On a journey that will take them to Tibet, Nepal, China, Venice, and Siberia, the Fargos will find themselves embroiled with black market fossils, an ancient Tibetan kingdom, a lost landmass in the North Sea, stone-age ostrich egg shards inscribed in a cryptic language, a pair of battles separated by thousands of miles and hundreds of years, and a skeleton that could just turn the history of human evolution on its head.
Reviewed on 22nd June 2011
The third book of Blackwood and Cussler's 'Fargo Adventures' is the best yet, although that in itself is not much of a compliment. After a friend goes missing in Nepal, the Fargos are hired to find him, but they soon fall into a deadly treasure hunt, as usual.
Overall, this book seems toned down from its predecessors. The characters are less cartoony, the adventures less implausible, and the background less fantastic - all good changes. There are still the odd moments where the characters have silly 'comic' exchanges, and elements of the background that are slightly unbelievable, but mostly the book is based on a good scientific set-up, and Sam, Remi, and their enemies are realistic characters with believable relationships.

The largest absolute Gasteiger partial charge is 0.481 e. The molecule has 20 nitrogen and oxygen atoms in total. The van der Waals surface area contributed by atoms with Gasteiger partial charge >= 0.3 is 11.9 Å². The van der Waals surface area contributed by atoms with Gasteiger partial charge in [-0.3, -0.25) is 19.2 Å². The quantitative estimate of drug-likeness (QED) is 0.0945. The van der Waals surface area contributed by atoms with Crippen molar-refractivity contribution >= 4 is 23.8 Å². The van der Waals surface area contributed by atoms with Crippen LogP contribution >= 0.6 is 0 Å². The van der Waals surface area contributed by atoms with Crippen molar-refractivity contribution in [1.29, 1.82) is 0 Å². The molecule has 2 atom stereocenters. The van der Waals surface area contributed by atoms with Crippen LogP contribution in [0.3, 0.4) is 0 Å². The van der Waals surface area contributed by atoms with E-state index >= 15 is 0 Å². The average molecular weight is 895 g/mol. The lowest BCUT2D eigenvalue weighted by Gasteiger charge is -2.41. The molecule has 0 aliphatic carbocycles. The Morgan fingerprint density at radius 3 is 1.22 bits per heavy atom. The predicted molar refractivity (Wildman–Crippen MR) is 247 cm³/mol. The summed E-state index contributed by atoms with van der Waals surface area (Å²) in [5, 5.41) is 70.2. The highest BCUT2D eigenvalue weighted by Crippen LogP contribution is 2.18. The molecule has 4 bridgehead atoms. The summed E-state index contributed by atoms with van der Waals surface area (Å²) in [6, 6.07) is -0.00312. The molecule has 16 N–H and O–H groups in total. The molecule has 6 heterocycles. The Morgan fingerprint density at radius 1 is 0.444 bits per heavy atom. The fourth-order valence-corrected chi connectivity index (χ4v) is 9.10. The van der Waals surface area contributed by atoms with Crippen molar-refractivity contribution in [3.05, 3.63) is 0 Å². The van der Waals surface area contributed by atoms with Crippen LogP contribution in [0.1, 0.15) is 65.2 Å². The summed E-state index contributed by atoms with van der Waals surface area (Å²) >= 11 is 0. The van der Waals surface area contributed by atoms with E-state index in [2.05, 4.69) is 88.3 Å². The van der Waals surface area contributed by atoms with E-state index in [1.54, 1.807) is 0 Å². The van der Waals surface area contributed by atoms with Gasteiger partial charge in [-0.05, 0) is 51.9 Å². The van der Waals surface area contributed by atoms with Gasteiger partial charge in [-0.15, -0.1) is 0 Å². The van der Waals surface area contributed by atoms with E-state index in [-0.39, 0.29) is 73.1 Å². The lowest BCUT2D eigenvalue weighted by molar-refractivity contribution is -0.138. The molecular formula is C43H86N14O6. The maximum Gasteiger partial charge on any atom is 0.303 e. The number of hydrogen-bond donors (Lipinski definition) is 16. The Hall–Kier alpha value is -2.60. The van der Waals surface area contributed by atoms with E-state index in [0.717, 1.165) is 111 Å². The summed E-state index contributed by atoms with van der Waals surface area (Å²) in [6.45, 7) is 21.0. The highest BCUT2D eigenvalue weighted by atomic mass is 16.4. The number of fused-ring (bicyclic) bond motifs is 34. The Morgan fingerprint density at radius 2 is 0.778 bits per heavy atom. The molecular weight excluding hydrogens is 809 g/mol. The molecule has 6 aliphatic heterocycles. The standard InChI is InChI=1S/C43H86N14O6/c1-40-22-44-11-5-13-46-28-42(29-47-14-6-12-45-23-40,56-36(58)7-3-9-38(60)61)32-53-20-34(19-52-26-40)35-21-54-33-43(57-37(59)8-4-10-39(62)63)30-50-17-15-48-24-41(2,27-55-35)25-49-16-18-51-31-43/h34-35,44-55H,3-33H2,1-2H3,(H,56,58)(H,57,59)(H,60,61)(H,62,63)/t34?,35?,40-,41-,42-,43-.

The novel is not perfect though. I'm still not entirely convinced by the concept of two rich treasure hunters, but that aside, the plot moves along at a good quick pace taking in plenty of action. It doesn't, however, flow quite right, particularly where it is broken up between chapters, skipping over several days. In places this may make things more believable with a more realistic portrayal of time passing, but in some places we leave the couple in peril only to turn the page and find them back at the hotel, only to be filled in on their escape in the form of a brief flashback.
Overall, certainly an improvement for this series, and I hope a sign of better things to come, but not quite back up to Cussler's old standard yet. I had been thinking this might be the point where I gave up on the Fargos, but this book has convinced me otherwise for now.